A few months ago, I had the pleasure of interviewing Chris Yiangou, IT Officer at Digital Tree, a media conglomerate in Cyprus. After wrapping my questions about their new online broadcast network—Digital TV—Yiangou offered a rare opportunity: a tour of their brand-new TV production facility. How could I possibly say no to that?
Built amid the pandemic in just six months, Digital TV is Cyprus’ first hybrid TV channel. The network covers digital news production, comedy shows, and other entertainment programming for their multilingual audience in the Mediterranean and beyond. Here’s a look behind the scenes at Digital TV.
And So It Begins
We begin in the sound recording studio, a cozy room with a single iMac workstation and microphone stand under a small window. Yiangou eagerly leads our virtual tour with his laptop in one hand, gesturing excitedly with the other. The walls of this recording suite are covered from floor to ceiling with halved egg cartons. An adjacent door leads to the sound engineer’s booth.“Anything recorded in that room,” Yiangou explained, “is saved directly to our EVO video production server for immediate access.”
We leave the sound studio, encountering a staircase to Digital Tree’s employee break room. Just beyond that—down a hallway with all the incredible wall art one might expect at a production company—is their editors’ room. Three Adobe Premiere Pro workstations fill the space, with external microphones for virtual meetings and notes for current projects. George Christofi, Video Editor and Motion Graphics Artist at Digital Tree, greets us as we enter.
“Here you can see ShareBrowser is always open,” says Yiangou, clicking an icon from the hotbar on Christofi’s workstation to show his active search in the ShareBrowser media asset manager. ShareBrowser gives Digital TV’s editing team powerful organizational tools for tagging, searching, previewing, and commenting on their media.
The workstations are connected by optical fiber to their main production floor, giving their editors quick access to the media captured on the other side of the building.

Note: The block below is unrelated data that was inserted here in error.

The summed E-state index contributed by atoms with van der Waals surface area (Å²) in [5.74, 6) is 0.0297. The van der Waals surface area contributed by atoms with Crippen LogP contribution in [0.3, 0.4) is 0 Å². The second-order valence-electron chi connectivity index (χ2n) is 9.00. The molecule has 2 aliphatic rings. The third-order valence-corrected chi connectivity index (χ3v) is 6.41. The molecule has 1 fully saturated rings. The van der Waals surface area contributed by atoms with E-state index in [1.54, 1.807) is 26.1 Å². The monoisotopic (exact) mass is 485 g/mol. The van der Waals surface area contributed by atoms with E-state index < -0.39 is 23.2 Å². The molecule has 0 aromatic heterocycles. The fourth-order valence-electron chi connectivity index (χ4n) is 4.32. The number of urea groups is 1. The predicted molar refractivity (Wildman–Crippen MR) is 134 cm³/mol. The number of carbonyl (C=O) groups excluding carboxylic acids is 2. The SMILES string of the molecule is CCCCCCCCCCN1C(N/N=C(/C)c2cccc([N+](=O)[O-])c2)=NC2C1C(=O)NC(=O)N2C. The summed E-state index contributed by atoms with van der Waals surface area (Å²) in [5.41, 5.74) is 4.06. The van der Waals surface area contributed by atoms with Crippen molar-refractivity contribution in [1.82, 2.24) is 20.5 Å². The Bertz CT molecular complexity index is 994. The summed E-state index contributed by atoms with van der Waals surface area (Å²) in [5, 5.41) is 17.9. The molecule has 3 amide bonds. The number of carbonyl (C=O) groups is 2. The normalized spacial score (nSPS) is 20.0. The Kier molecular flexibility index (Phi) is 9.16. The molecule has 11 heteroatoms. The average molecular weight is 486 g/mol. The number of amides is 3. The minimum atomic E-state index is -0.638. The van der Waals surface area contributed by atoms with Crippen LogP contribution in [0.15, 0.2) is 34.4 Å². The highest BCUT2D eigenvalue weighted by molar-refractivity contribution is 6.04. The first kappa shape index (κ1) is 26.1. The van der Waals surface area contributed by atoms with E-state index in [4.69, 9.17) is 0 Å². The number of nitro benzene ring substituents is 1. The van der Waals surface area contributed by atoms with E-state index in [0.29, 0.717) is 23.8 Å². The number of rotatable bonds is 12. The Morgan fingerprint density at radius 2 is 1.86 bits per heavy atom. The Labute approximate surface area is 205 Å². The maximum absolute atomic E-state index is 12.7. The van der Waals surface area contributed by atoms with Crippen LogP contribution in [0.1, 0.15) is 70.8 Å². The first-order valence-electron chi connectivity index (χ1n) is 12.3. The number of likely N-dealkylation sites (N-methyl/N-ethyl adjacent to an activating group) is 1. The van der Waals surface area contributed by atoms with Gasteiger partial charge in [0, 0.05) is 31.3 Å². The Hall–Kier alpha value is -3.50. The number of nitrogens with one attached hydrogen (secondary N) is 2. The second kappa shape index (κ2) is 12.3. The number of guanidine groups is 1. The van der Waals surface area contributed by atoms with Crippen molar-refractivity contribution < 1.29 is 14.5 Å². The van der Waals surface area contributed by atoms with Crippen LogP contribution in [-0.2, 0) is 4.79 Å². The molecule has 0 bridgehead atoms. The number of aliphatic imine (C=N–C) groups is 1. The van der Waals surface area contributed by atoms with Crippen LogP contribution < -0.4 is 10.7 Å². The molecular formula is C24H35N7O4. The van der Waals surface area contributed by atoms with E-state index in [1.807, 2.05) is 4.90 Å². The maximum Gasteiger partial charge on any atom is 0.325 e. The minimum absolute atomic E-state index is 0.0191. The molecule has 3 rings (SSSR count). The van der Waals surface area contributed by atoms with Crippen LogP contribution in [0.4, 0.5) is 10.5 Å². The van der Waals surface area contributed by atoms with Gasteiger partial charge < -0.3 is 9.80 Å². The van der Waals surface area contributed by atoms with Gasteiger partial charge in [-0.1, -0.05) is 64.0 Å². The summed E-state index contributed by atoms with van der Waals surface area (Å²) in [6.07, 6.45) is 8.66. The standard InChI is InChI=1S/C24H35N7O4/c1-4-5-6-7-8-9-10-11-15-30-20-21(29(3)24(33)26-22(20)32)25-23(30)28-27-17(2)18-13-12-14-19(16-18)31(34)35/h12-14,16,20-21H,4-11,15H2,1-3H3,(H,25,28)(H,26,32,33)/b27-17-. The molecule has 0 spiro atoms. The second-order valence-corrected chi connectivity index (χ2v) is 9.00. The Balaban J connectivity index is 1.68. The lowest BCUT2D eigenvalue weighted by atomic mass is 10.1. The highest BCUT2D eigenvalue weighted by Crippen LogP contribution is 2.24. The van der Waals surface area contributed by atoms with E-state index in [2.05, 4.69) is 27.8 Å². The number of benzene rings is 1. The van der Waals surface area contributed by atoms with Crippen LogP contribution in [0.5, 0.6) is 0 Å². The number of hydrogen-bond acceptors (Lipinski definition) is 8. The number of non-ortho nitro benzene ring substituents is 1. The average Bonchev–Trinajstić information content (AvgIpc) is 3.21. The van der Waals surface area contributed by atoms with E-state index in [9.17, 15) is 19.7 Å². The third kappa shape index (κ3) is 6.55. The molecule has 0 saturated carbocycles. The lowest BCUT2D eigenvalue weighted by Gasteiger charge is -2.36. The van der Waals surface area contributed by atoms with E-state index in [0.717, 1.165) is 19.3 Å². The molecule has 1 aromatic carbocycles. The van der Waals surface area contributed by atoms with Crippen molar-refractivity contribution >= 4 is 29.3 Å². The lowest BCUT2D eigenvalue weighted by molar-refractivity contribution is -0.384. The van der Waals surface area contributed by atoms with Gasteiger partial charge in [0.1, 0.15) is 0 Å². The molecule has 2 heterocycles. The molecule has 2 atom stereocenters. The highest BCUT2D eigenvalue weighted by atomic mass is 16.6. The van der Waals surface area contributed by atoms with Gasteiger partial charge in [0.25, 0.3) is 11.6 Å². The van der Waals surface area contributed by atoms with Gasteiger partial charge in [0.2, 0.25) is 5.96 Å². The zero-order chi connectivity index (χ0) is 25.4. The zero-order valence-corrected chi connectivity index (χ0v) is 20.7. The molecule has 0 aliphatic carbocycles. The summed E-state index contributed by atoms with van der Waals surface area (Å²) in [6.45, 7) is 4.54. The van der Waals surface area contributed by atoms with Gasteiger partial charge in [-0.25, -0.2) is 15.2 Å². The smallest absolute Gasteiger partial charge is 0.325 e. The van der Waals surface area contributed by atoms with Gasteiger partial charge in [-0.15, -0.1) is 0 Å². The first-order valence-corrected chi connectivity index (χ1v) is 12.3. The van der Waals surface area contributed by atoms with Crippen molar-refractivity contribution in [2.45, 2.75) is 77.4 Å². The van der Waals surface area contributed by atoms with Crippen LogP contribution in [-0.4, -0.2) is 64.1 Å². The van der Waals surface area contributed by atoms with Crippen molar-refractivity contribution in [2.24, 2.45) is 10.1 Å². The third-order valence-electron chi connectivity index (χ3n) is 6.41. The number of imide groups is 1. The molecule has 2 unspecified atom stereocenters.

The Core of Digital TV’s Live Broadcast Studio
From their editing room we pass Yiangou’s office, followed by a daylight-soaked welcome area for the studio’s partners, talent, and guests.
Just around the corner lies the nucleus of the entire operation: their control room. It’s not a tiny space, but it’s nonetheless filled from floor to ceiling with twelve monitors displaying SDI feeds from their JVC GY series studio cameras and outputs from the day’s digital news production.
Two desks hold as much Blackmagic Design broadcast equipment as they can fit, containing all the live production switchers and controllers needed for their studio. Each station is equipped with Tools on Air software for easy live playout.
The real magic, however, lies on the server rack in the corner of the room. Rows and rows of Blackmagic Design monitors, converters, and switchers live above their high-performance EVO video production server. “EVO is the cornerstone of our network,” said Yiangou. “It holds everything together. Without it, we cannot work.”
For more information about Digital TV’s production workflow, read Digital Tree Launches Broadcast Network in 6 Months with EVO.
Where the Voice of Cyprus is Made
Our tour has now arrived at its final destination: the broadcast studio.
Under dozens of adjustable lights and rigging is a flexible shooting environment that can be torn down, redressed, and adapted to nearly every show Digital TV produces. A newsdesk with a minimalist white and blue design lies to the left, ready for high-quality news broadcasts. To the right, a spacious kitchen set mimics an upscale, yet comfortable home ready for cooking and other variety shows.
Between these sets is an arched doorway, leading to something that resembles a living room. This set, Yiangou explains, can be adapted to suit the needs of the three shows that call it home.
Beyond this is a stack of rolling backdrops and setpieces, resembling a crowded theater workshop. One backdrop features a comic book style, another is covered in newspaper clippings. Each set can be redressed as needed, making the studio a handy, all-in-one location for their video team.
In one corner of the production studio works Alex, Digital Tree’s go-to set designer, production technology expert, and craftsman. Alex sits on a stool in front of a crowded desk of springs, metal clamps, and drawers. Behind him are tall black cabinets, presumably full of tools and other maintenance equipment.
Back on the production studio floor, broadcast cameras on rolling tripods are neatly lined up in the middle of the room. Work has already begun for tomorrow’s shoot, but the camera operators and production team have all gone home.
From the creative sets and custom lighting to high-tech gear in every corner, Digital TV’s studio is an impressive setup that should inspire many in the arts and media world. I would like to thank Chris Yangou for his time and hospitality, as well as the many friendly faces I encountered on my virtual tour of the Digital TV studio.
To learn more about EVO shared storage servers and how it works with the broadcast equipment in your television studio, get a demo today.